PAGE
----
Five years after Patricia Arquette’s celebrated Oscars speech calling for equal pay for women, the issue remains at the top of the national agenda – but the needle has barely moved. According to the NGO Catalyst, women in the US still earn, on average, approximately 80 percent of what men earn.
It’s a complex issue that defies simple solutions, according to Stony Brook’s Julia Bear, associate professor of management in the College of Business, who studies organizational behavior with an emphasis on pay equity. False assumptions made by employers about gender roles are a common problem, but some of the difference may be due to women’s inclination to avoid conflict in negotiations.
“Suppose two graduates – one male and one female – receive their first job offers after college,” Bear said in a recent campus lecture.
“For the sake of argument, let’s say that the male graduate is more likely to negotiate for a slightly higher salary, even if it’s just a few thousand dollars. You may think to yourself, it’s not that much money, it’s not a big deal. But a difference of a few thousand dollars at the start of a career can compound quite a bit when you think about a 30- or 40- or even 50-year career.”
Figuring in bonuses, promotions and other perks that tend to be based on that starting salary, even a very small differential compounded over the course of a career can add up to quite a large sum.
Issues like these are illuminated by Bear’s research, which focuses on the influence of gender on negotiation outcomes, as well as conflict management and work-life issues in organizations. She investigates what factors influence the gender gap typically seen in negotiation outcomes, and how an understanding of these factors can help to reduce the gender gaps seen in organizations.
Moreover, Bear adds, the salary negotiations we tend to focus on are a small piece of the overall puzzle. One factor that often gets overlooked is the further fallout of the wage gap: women are less likely to hold high-level, high-paying jobs than men. And there are built-in barriers that keep women from advancing in the workplace. The end result is an opportunity gap.
“At the start of a career when we look at entry level jobs, those positions aren’t terribly different in terms of gender,” Bear says. “But as you move up the pyramid and you go to the upper echelons of management, the disparity is huge. We’re looking at maybe five or 10 percent of those positions being held by women. In many ways, this career advancement gap that we see is much worse than the gender pay gap.”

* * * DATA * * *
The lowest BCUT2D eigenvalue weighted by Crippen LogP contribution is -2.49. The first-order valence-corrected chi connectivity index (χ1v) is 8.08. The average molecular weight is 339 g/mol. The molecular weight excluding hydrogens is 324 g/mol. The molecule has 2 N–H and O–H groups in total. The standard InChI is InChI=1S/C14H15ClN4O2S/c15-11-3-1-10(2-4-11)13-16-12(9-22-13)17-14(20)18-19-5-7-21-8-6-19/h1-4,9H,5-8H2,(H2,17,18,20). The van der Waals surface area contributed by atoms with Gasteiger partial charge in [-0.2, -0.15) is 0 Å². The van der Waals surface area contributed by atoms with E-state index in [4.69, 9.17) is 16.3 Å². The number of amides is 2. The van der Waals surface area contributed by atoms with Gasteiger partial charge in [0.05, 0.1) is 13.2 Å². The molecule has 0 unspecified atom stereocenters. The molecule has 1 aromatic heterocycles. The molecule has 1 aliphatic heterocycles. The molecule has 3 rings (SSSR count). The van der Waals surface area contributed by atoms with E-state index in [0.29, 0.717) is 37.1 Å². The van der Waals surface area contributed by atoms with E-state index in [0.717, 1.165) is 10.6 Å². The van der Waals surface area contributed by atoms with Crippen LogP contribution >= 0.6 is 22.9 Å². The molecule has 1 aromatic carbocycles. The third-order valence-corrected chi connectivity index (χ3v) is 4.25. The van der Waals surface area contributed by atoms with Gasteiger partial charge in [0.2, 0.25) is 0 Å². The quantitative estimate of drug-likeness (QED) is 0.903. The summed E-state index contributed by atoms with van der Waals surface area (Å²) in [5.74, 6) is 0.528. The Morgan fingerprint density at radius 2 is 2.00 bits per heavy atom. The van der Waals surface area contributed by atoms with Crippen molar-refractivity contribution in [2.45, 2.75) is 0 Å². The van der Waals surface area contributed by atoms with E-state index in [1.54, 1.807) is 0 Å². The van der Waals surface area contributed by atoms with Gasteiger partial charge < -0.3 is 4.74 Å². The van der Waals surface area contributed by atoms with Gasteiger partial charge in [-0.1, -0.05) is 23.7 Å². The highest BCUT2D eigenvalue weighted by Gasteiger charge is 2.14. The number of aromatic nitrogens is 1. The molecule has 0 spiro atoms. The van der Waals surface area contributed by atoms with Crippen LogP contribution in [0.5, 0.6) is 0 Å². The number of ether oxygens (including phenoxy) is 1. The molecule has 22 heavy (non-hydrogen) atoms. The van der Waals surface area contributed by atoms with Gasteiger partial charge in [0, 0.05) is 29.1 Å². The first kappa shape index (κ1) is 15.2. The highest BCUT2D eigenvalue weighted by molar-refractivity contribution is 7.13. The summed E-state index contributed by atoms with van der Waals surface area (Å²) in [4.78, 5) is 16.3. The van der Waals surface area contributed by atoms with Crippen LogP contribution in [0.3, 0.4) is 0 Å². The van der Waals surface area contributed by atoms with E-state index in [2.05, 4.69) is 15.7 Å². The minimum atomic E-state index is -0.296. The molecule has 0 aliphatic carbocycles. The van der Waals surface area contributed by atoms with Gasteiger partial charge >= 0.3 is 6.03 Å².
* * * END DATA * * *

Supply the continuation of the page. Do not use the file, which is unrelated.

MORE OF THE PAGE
Bear says there are many different contributing factors that can’t be easily explained. And it’s in those unexplained variances where Bear and other research colleagues look at microprocesses like negotiation.
“One question right up front is: ‘What issues do men and women perceive as being negotiable in the first place?’,” she says. “Before we’re even sitting down at the negotiation table, the dynamics start to change. Research shows that men are more likely to perceive various workplace issues as negotiable in the first place.”
And once in the negotiation context, in Bear’s research and negotiation simulations among students, and in the behavioral lab at the College of Business, women report much more discomfort prior to negotiation compared to men. For women, negotiation provokes anxiety.
On the other hand, Bear’s research has shown the ways in which successful women negotiate work/family flexibility to facilitate their career advancement, contrary to the derogatory myth of the “Mommy Track”. She also recently developed a new construct – caregiving ambition – to rethink work-life issues and the gender gap in career advancement.
The challenge moving forward, Bear says, is overcoming the legacy of longstanding social and corporate norms.
“There are definitely gender differences in negotiation, and they matter, but they are not set in stone and they can be changed,” she says. “I think we’re seeing some movement in closing the gaps that we tended to see – and accept – in gender and negotiation, and the issue is being studied very seriously today.”
— Rob Emproto